This article from Wilderness Doc discusses a key difference in civilian vs military shooting injuries and how, because of the difference, the first aid focus for civilians may be better served with blod clotting bandages than tourniquets — Pre-Hospital Care in Mass Casualty Shootings.
You will likely recognize the above picture as a CAT tourniquet. As programs such as Stop The Bleed and others have focused on the use of tourniquets in the field, these have become a popular item for most to carry in our kits. This is for good reason too. Studies and data coming from military experience in Afghanistan and Iraq have shown, these devices are no longer to be considered the “last ditch” efforts we once thought. That being said, what does the data show about efficacy or applicability of this data in civilian shootings as we have recently seen in El Paso and Dayton?
This very question was addressed in the May/June 2019 edition of the Air Medical Journal. Three studies by Smith, Butler and de Jager were used to discuss differences between the battlefield and civilian injuries. Interestingly, military injuries tend to be to extremities. This is due to several reasons. First, many soldiers are injured by high explosive devices and the fragments coming off of them. Secondly, the battlefield and the highly armed nature of the two sides on the battlefield, tends to separate the combatants much further than what is seen in the civil setting. This separation makes shots to vital areas such as the torso, head and neck less likely. Finally, soldiers tend to wear body armor that covers vital areas. While not fool proof, especially against higher caliber and more powerful rounds, it can protect against many rounds, especially if shot from a distance.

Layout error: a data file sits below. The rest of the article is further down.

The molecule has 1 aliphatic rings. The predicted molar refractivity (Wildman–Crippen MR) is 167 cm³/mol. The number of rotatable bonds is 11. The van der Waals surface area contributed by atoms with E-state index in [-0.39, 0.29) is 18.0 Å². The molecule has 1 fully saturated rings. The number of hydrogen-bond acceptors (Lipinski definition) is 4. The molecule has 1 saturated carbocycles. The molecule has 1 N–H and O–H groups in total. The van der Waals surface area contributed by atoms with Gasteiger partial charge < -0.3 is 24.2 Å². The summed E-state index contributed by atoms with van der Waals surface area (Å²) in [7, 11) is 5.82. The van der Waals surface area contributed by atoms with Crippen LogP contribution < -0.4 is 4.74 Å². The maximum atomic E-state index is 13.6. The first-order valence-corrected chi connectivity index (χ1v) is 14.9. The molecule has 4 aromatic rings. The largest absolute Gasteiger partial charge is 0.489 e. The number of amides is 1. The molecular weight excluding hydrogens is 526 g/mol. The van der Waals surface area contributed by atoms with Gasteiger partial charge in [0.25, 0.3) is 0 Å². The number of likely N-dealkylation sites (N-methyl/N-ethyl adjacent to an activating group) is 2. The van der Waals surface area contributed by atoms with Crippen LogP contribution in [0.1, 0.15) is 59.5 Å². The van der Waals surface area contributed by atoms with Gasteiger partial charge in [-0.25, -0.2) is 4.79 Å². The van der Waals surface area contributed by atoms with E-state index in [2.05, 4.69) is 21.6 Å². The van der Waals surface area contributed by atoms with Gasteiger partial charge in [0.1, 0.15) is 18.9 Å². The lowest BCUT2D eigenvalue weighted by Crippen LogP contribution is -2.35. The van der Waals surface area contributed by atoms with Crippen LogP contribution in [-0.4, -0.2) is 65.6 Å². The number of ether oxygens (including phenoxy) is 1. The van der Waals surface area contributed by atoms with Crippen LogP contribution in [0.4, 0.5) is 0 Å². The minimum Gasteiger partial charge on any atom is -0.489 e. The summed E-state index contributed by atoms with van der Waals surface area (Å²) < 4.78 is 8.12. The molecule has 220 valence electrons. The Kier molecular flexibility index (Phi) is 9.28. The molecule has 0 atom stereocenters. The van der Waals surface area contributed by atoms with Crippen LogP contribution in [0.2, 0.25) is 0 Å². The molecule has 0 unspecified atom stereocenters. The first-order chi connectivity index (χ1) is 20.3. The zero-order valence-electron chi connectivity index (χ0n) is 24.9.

What does this difference mean for civilian first responders in such scenarios? It means that chest, back and head shots are much more likely. These areas are, obviously, not amenable to tourniquet placement. So, while still important, we need to adjust training and prepare our first responders for what they are more likely to see. In particular, the authors advise focusing on chest wounds. While there are many who have survived head shots, the chest can be far more survivable. Focusing on pressure and hemostatic impregnated gauze as well as chest seals and decompression may be the next line in pre-Hospital treatment. Also, ensuring such first responders are well versed in all forms of artificial airways can be lifesaving…